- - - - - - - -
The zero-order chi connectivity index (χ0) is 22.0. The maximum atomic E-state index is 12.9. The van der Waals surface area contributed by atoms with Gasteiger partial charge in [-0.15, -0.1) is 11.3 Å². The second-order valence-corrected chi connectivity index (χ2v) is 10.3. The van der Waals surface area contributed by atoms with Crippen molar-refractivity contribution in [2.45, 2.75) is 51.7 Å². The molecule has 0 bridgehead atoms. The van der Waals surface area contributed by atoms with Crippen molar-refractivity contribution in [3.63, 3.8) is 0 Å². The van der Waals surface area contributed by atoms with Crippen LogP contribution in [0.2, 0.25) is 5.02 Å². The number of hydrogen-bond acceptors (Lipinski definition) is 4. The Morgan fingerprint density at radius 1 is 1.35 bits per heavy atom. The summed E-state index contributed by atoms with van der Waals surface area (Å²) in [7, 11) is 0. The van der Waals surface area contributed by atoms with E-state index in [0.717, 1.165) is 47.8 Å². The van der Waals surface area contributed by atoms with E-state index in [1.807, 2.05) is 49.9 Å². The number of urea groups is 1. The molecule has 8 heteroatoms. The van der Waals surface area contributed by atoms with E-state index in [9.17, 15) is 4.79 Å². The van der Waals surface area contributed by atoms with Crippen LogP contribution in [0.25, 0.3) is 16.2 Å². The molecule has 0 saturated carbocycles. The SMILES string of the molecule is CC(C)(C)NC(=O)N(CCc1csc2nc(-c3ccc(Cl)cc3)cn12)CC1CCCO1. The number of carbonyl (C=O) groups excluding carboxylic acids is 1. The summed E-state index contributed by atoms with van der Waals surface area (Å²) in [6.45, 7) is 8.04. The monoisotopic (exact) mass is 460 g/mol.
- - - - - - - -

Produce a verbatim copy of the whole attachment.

The zero-order chi connectivity index (χ0) is 22.0. The maximum atomic E-state index is 12.9. The van der Waals surface area contributed by atoms with Gasteiger partial charge in [-0.15, -0.1) is 11.3 Å². The second-order valence-corrected chi connectivity index (χ2v) is 10.3. The van der Waals surface area contributed by atoms with Crippen molar-refractivity contribution in [2.45, 2.75) is 51.7 Å². The molecule has 0 bridgehead atoms. The van der Waals surface area contributed by atoms with Crippen molar-refractivity contribution in [3.63, 3.8) is 0 Å². The van der Waals surface area contributed by atoms with Crippen LogP contribution in [0.2, 0.25) is 5.02 Å². The number of hydrogen-bond acceptors (Lipinski definition) is 4. The Morgan fingerprint density at radius 1 is 1.35 bits per heavy atom. The summed E-state index contributed by atoms with van der Waals surface area (Å²) in [7, 11) is 0. The van der Waals surface area contributed by atoms with E-state index in [0.717, 1.165) is 47.8 Å². The van der Waals surface area contributed by atoms with E-state index in [1.807, 2.05) is 49.9 Å². The number of urea groups is 1. The molecule has 8 heteroatoms. The van der Waals surface area contributed by atoms with E-state index in [9.17, 15) is 4.79 Å². The van der Waals surface area contributed by atoms with Crippen LogP contribution in [0.25, 0.3) is 16.2 Å². The molecule has 0 saturated carbocycles. The SMILES string of the molecule is CC(C)(C)NC(=O)N(CCc1csc2nc(-c3ccc(Cl)cc3)cn12)CC1CCCO1. The number of carbonyl (C=O) groups excluding carboxylic acids is 1. The summed E-state index contributed by atoms with van der Waals surface area (Å²) in [6.45, 7) is 8.04. The monoisotopic (exact) mass is 460 g/mol.